Heroin, cocaine addicts’ brains malfunction because of white matter deficiency

Heroin and cocaine addicts become hooked because different parts of the brain become worse at communicating with each other, research shows. This happens because of a white matter deficiency, according to scientists at the Icahn School of Medicine Mount Sinai in New York.

White matter connects everything in the brain together and helps us to transmit signals. Researchers say addicts’ brains contain less white matter than people who don’t take the dangerous substances.

In previous studies, scientists found less white matter in drugged-up animals in the lab. This latest work is the first to suggest human addicts’ brains also contain less of it.

Study authors investigated the links between the prefrontal cortex and the habenula, a region that plays a critical role in our understanding of risks and rewards. The prefrontal cortex is the part of the brain which enables us to perform everyday tasks and affects our personality.

Structural connections with the prefrontal cortex modeled from targeted nuclei in the subcortex
Structural connections with the prefrontal cortex modeled from targeted nuclei in the subcortex (blue: habenula, yellow: anterior thalamus, red: ventral tegmental area) using diffusion MRI tractography. Microstructural properties of the habenula tract were uniquely reduced in individuals with cocaine or heroin use disorder. Results highlight the potential specificity of distinct prefrontal cortical connections to the neuropathology of drug addiction (Credit: Mount Sinai Health System)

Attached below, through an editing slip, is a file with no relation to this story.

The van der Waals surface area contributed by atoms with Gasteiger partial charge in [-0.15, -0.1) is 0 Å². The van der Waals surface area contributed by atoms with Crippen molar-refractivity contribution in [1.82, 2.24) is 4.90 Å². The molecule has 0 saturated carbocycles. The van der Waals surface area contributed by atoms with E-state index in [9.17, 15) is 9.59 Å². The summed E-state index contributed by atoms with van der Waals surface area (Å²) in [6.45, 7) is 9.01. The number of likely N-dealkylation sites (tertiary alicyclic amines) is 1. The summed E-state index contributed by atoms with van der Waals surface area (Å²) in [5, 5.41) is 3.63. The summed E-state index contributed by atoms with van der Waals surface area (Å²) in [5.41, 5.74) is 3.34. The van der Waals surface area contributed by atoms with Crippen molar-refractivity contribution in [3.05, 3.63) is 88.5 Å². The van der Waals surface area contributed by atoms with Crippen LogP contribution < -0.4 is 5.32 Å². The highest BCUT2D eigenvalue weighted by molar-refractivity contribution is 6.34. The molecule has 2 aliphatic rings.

The habenula has been found to be a driver of addiction in animals. Signaling from the prefrontal cortex to the habenula is disrupted in cocaine-addicted rodents, suggesting it plays a role in withdrawal and relapse. The team says this pathway is still not well understood in humans.

For the study, researchers used MRI scans to investigate the prefrontal cortex-habenula pathway in human heroin and cocaine addicts and a control group of healthy people.

In cocaine addicts, they found white matter had degenerated in that pathway. People who had recently stopped taking cocaine, as well as heroin addicts, also had an impaired pathway.

“Abnormalities in this path may be generalized in addiction,” says study first author Sarah King, a PhD student at the school, in a statement. “Importantly, we found that across all addicted individuals, greater impairment was correlated with earlier age of first drug use, which points to a potential role for this circuit in developmental or premorbid risk factors.”

The findings are published in the journal Neuron.

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